With the advent of the first settlements and growth in inequality, chieftains and kings had to start legitimising why they enjoyed more privileges than their subjects. In other words, they began engaging in propaganda.
Just consider: why would people hole up in cages we know as ‘offices’ for forty hours a week in exchange for some bits of metal and paper or a few digits added to their bank account? Is it because
The reason is self-evident. If you ignore a bill or don’t pay your taxes, you’ll be fined or locked up. If you don’t willingly comply, the authorities will come after you. Money may be a fiction, but it’s enforced by the threat of very real violence.
Most revolutions ultimately fail, though. No sooner is one despot brought down than a new leader stands up and develops an insatiable lust for power. After the French Revolution it was Napoleon. After the Russian Revolution it was Lenin and Stalin.
Rousseau already observed that this form of government is more accurately an ‘elective aristocracy’ because in practice the people are not in power at all. Instead we’re allowed to decide who holds power over us. It’s also important to realise this model was originally designed to exclude society’s rank and file.
Take the American Constitution: historians agree it ‘was intrinsically an aristocratic document designed to check the democratic tendencies of the period’.35 It was never the American Founding Fathers’ intention for the general populace to play an active role in politics.
Time and again we hope for better leaders, but all too often those hopes are dashed. The reason, says Professor Keltner, is that power causes people to lose the kindness and modesty that got them elected, or they never possessed those sterling qualities in the first place.
In 1959, the BBC asked Russell what advice he would give future generations. He answered: When you are studying any matter or considering any philosophy, ask yourself only what are the facts and what is the truth that the facts bear out. Never let yourself be diverted either by what you wish to believe or by what you think would have beneficent social effects if it were believed, but look only and solely at what are the facts.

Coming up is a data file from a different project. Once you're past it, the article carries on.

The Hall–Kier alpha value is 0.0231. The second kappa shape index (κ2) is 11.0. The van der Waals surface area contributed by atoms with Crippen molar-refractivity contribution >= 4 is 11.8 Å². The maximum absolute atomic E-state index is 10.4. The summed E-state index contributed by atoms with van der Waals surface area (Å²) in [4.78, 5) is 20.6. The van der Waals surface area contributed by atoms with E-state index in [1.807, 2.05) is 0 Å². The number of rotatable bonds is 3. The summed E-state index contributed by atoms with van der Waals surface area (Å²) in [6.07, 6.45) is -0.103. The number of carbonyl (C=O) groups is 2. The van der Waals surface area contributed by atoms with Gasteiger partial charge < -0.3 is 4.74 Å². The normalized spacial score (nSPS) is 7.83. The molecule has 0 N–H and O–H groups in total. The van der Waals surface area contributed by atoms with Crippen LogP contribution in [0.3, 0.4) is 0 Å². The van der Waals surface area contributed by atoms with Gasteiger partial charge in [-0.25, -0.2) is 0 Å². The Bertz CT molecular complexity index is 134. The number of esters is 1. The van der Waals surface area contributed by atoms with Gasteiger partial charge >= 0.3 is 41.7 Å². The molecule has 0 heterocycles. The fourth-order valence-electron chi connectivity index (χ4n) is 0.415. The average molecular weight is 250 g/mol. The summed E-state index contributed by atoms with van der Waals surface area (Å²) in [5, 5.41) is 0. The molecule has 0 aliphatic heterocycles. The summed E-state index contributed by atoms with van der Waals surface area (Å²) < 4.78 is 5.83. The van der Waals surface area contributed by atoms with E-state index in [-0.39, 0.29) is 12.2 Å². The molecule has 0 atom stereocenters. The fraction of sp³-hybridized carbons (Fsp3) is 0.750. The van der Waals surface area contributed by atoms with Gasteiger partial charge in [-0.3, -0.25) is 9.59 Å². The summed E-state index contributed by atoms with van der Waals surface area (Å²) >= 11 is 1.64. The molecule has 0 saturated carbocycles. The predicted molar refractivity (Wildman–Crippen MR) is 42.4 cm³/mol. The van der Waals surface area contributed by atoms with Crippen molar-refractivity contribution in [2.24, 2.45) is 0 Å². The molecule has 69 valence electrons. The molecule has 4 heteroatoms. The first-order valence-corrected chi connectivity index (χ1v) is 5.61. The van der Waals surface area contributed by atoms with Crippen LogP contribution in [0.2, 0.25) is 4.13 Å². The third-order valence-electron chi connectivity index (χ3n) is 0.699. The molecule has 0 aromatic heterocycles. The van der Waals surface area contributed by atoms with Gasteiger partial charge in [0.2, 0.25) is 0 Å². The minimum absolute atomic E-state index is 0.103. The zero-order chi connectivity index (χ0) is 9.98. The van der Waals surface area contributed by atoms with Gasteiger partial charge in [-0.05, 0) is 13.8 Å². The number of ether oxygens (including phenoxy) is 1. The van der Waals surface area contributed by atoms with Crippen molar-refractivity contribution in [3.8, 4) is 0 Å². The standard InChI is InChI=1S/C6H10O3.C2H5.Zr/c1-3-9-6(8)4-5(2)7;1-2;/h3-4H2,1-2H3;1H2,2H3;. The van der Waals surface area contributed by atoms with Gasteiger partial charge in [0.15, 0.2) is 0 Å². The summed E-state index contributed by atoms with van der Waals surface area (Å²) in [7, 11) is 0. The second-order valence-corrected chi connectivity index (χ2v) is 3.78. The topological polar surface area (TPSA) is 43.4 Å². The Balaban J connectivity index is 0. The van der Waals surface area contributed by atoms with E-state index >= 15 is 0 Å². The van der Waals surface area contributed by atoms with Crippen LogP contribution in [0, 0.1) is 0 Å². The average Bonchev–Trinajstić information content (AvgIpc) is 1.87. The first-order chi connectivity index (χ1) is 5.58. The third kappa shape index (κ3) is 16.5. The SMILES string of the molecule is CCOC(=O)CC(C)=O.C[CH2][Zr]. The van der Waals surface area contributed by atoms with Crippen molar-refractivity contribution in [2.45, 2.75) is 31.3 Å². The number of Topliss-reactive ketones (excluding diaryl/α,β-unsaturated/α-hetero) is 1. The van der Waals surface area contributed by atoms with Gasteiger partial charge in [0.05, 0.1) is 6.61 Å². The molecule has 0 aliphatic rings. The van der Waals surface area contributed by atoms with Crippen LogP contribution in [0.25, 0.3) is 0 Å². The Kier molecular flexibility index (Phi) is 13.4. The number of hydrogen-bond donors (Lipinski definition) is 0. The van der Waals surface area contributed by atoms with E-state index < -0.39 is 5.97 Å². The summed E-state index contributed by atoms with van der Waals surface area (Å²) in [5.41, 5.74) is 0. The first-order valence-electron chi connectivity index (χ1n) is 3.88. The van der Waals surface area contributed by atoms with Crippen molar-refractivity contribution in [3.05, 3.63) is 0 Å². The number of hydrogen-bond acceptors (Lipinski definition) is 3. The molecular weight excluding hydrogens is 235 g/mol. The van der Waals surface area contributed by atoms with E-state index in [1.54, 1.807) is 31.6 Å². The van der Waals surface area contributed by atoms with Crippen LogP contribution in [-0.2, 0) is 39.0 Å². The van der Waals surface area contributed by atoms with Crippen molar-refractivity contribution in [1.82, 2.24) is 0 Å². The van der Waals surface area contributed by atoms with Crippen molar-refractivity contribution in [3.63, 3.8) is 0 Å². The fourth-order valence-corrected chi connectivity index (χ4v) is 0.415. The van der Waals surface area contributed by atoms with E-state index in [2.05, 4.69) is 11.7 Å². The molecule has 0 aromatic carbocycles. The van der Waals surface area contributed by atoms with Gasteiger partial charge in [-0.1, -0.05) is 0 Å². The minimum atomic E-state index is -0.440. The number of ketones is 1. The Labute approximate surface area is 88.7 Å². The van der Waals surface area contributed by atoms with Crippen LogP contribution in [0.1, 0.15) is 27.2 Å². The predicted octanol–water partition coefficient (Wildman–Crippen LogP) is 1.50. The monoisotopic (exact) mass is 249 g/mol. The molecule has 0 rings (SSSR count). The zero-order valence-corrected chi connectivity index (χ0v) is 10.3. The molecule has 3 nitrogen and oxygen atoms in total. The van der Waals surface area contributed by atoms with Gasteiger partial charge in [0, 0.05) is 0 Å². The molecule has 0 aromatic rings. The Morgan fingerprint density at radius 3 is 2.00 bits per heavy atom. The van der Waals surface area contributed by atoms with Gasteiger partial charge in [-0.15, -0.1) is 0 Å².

But from then on I would be haunted by Russell’s warning: ‘Never let yourself be diverted by what you wish to believe.’
Beliefs we’re devoted to – whether they’re true or imagined – can likewise come to life, effecting very real change in the world. The Pygmalion Effect resembles the placebo effect (which I discussed in Chapter 1), except, instead of benefiting oneself, these are expectations that benefit others.
What’s fascinating is that the two major ideologies of the twentieth century – capitalism and communism – both shared this view of humanity. Both the capitalist and the communist would tell you that there are only two ways to propel people into action: carrots and sticks. The capitalists relied on carrots (read: money), whereas the communists
For all their differences, there was one basic premise on which both sides could agree: People don’t motivate themselves. Now you may be thinking: Oh, it’s not as bad as that. I, for one, am plenty motivated. I’m not going to argue. In fact, I’m sure you’re right. My point is that we tend to think those other people lack motivation. Professor Chip Heath of Stanford University refers to this as our extrinsic incentives bias. That is, we go around assuming other people can be motivated solely by money.
Edward Deci was a young psychologist working on his PhD at a time when the field was in a thrall to behaviourism. This theory held – like Frederick Taylor’s – that people are shiftless creatures. The only thing powerful enough to spur us to action is the promise of a reward or the fear of punishment. Yet Deci had a nagging sense that this theory didn’t stack up. After all, people go around doing all kinds of nutty things that don’t fit the behaviourist view. Like climbing mountains (hard!), volunteering (free!) and having babies (intense!). In fact, we’re continually engaging in activities – of our own free will – that don’t earn us a penny and are downright exhausting. Why?
HELLO, ULTIMATE FRISBEE!